A Spark of Magic by J.L.Clayton (Chosen Saga – Book One)

One thing that I love about writing book reviews is the wonderful new connections that I have made as a result of the social media outlets that I have developed Segnalibro with. Twitter, in particular, has been brilliant for this and has led to me reading some wonderful books following tweets from authors. Over the last few weeks, I have developed a lovely Twitter friendship with Jennifer Clayton, and downloaded her two books to read and review. Now, I’ve mentioned in previous reviews that fantasy based novels are not usually my cup of tea, but I loved chatting to Jennifer so much, I couldn’t help but give her books a read. First up was A Spark of Magic, the first book in the Chosen Saga.

The opening is very enigmatic as we are given a very poetic hint at what is to come and what the themes of this novel will be. It reads like a prophecy and gives the reader a delicious sense of trepidation of what is to come. When we are introduced to Crispin in the prologue, the dark, magical traveller who takes great pleasure at ending the lives of his followers when they displease him, the beginning of the novel starts to make sense. Yet any potential thoughts about the plot are blown out of the water when, in Chapter One, Charlie, a clumsy 15-year-old girl is introduced as the main protagonist.  Written in first person narrative, Charlie is a bundle of contradictions and mixed up teenage angst. Clayton captures the stressed out teenager perfectly, as Charlie flits from one thought to the next, her emotions all over the place and laid bare for the reader to know.

A Spark of Magic tells Charlie’s story as she arrives in yet another new town after moving house for the umpteenth time. Charlie knows her Mum and Dad have not been completely honest with her and her anger at this ebbs and flows throughout. She describes her thoughts as they occur, playing out conversations in her head and is quite self-deprecating about herself. Initially, this is a bit irritating but as you rationalise that you are effectively in the head of a 15-year-old hormonal teenage girl, it works really well. I had been warned that it was a slow starter but to stick with it although I think the slow build up to a gripping climax works very well in this plot.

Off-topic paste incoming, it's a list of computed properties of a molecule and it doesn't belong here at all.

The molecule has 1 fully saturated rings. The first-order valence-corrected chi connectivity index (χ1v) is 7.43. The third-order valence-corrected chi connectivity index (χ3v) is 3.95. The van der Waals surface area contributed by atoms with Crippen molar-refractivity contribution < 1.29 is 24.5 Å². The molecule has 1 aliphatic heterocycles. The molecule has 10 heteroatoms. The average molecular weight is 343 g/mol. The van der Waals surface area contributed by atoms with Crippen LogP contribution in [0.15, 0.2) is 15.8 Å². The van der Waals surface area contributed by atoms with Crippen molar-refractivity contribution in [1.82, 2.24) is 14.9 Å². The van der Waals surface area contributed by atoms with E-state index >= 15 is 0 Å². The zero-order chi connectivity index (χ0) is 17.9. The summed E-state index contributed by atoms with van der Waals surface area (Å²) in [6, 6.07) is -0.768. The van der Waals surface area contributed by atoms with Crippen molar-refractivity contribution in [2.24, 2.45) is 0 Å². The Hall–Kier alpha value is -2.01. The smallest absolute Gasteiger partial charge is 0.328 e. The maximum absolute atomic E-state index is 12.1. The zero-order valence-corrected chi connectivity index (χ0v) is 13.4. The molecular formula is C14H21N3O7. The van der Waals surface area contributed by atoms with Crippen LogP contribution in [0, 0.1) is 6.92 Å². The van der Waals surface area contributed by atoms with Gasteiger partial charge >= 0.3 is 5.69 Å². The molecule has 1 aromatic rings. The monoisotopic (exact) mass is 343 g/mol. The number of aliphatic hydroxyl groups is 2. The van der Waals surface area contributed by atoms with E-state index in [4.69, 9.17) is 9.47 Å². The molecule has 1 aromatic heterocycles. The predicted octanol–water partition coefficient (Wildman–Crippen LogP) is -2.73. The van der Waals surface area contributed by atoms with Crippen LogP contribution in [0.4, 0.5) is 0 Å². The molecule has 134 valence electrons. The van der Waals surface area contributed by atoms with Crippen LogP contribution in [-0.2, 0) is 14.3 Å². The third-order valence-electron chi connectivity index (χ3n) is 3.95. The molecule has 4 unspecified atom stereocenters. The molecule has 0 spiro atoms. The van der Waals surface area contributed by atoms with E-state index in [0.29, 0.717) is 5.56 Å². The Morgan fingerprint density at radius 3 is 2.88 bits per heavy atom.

Charlie ultimately finds herself in a quandary as she finds herself attracted to two boys. Tru is the handsome Native American boy who befriends her outside his mother’s shop, after Charlie has been told a haunting story about Isha, the head of a Native American tribe, and his wolf companion, and about how a man only know as the Traveller wiped out Isha’s entire tribe and ripped the heart out of Isha’s wolf. The reason the Traveller lets Isha live is so that Isha can tell the rest of his people about the Traveller’s power and strength, so that they would always fear him. Charlie is spellbound by this story, as she is about the sweet, handsome Tru. He offers to give her a ride to school on her first day, but unbeknownst to Charlie, her mother has arranged for the son of a family friend to pick her up. Jace is also a handsome boy who infuriates and enchants Charlie with his confident flirtation, right from the moment he meets her. Charlie doesn’t want to be attracted to Jace, but finds that she is. Again, Charlie is confused and bewildered and we are privy to her every thought.